Notice that I said reaching a population goal seems to be the only way to complete a level. That ‘seems’ can be applied to everything I say about Origin X. I’m all in favour of doing away with condescending tutorials that laboriously steer you through every element of a game down to the most obvious basics, but some guidance would be nice. The only things Origin X tells you are that you have to protect the cores and make sure the planets stay at a safe distance. Everything else has to be figured out as you go. What are cores? Why do they only orbit one planet? What are these buildings? What do they do? How do I get money? How do I move the planets? How do I fight off the aliens? How do I succeed or fail? What the hell is going on?

That is Origin X in a one-word nut shell: “What?!” Nothing is explained or even outlined, there’s no tutorial or instructions of any sort, and you are left alone to work out the entire game on your own. Even now, I might be missing something. I’ve put multiple hours into Origin X and think I finally understand how it works, but I can’t be certain. It’s also worth noting that, uncomfortable though it is for me, I haven’t got past the first level. I don’t like to review a game when I haven’t at least played most of it, but however many hours I put into Origin X I just can’t keep the planets in a safe orbit for long enough to sustain population growth. Sooner or later everyone dies, and then I just sit and let the aliens steal my cores to bring on the blessed relief of a game over.

George W Bush longed to press ‘A’

When a game is so confusing and poorly realised that it takes hours to feel remotely confident that you even know what’s meant to be happening, and on top of that is so poorly designed that hours and hours of play are too little to enable a 25-year gaming veteran to complete level 1, I think “back to the drawing board” is a dizzying display of understatement. I like the idea of Origin X – part simple management sim, part basic real-time strategy, and part alien-ramming minigame. Sadly the whole package is such a mess that I can’t possibly encourage anyone to play it. Between the totally absent game information and the scream-inducingly unmanageable mechanics, Origin X totters right to the very brink of being effectively unplayable, and has the cheek to affront us with bleak presentation and a glitch map while doing so.

Weep for the missed potential if you care to, but make no mistake: the only thing that Origin X originates is its own deletion.


Awesomenauts – XBLA/PSN

In certain circles, the name Defense of the Ancients (or Dota) is mentioned only in tones of the most rabid passion. Originally a mod for Warcraft III, Dota grew into a separate entity and more or less originated the genre now known as MOBA – Multiplayer Online Battle Arena. Various others have followed – League of Legends and Heroes of Newerth are perhaps the best known – but it’s the beta version of the true sequel, Dota 2, that has received the most reverence in recent months.

Typically a MOBA sees two teams of player-controlled characters, backed up by weaker AI-controlled characters, attacking each other across a map that is split into several paths, each defended by several auto-firing towers. It’s kind of like being on the attacking side in a tower defence game, but with both teams trying to simultaneously attack and defend.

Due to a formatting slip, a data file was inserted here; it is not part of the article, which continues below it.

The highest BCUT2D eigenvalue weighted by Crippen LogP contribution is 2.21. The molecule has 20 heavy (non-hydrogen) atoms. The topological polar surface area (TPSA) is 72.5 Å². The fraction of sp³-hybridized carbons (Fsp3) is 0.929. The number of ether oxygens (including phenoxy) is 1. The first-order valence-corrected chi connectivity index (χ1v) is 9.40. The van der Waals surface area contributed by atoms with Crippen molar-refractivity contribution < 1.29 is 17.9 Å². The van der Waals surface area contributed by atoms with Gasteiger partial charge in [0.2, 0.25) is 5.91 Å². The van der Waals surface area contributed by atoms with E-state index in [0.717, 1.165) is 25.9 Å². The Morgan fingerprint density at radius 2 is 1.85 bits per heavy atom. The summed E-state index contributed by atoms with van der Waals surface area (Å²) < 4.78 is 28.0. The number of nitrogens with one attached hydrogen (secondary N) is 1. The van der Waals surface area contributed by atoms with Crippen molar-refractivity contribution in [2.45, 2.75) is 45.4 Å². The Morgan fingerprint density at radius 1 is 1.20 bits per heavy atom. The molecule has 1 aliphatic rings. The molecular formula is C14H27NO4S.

Consoles have remained almost entirely MOBA-free. Part of this might be a control matter; like MMORPGs and RTS games, MOBAs demand precision of control and rapid navigation of menus, tasks which have never sat comfortably with the Xbox 360’s ‘side of beef’ controller or the PS3’s ‘TV remote control’ pad. The only MOBA-like game that springs to mind is Masters of Belial on Xbox Live Indie Games – incorporating all the finest (if slightly simplified) elements of a MOBA…except for the multiplayer and online portions. Oops.

It’s a power. There’s a power happening.

Well, times change. Roaring into view with MC Hammer references and hammy French accents comes new 2D MOBA-wannabe Awesomenauts. Gloating PC purists gleefully point out at every opportunity that console versions of PC games tend to be diluted and simplified. If you can get past their hyena cackles and bourgeois sneers they have a point, and Awesomenauts demonstrates it once again. Rather than the half-RTS, half-action-RPG epics of Dota, console owners get Super Smash Bros with upgrades and defensive towers.

That’s not really meant as a criticism. Awesomenauts certainly lacks the depth of the big name MOBAs but it delivers on most of the important points, and its simplified nature makes it a good starting point for those who’d like to try Dota but can’t get a beta key and/or don’t want to cry themselves to sleep for the 700 consecutive days of continuous play necessary to fully understand the game. You can learn Awesomenauts in ten minutes, and feel tolerably competent within an hour. Opting for side-scrolling 2D rather than top-down pseudo-3D hugely simplifies the arenas and the routes available for attack. The upgrade system ditches confusing crafting system and complex builds in favour of simple skill trees – two unique active powers per character, and a handful of passive health/stat upgrades available to all.

Red attacking the blue tower. Trust me, that’s what’s happening here.

The aim is to assist waves of AI droids in attacking the enemy team’s heavily armed towers. With each tower you manage to eliminate, you can advance one step closer towards the final objective – a drilling mechanism that has to be destroyed in order to take the victory. Assaulting towers isn’t a simple matter of charging at them, though. If you attack one alone, you will unceremoniously be killed in seconds. You need to at least have some droids on hand to act as cannon fodder, and preferably some fellow players as well. Awesomenauts doesn’t let you off lightly for throwing your digital life away. Each death costs you in-game currency, which inhibits your ability to buy upgrades and thereby keeps you as weak and vulnerable as a sleeping kitten. Of course, while all this is going on you also have to prevent the other team destroying your own towers.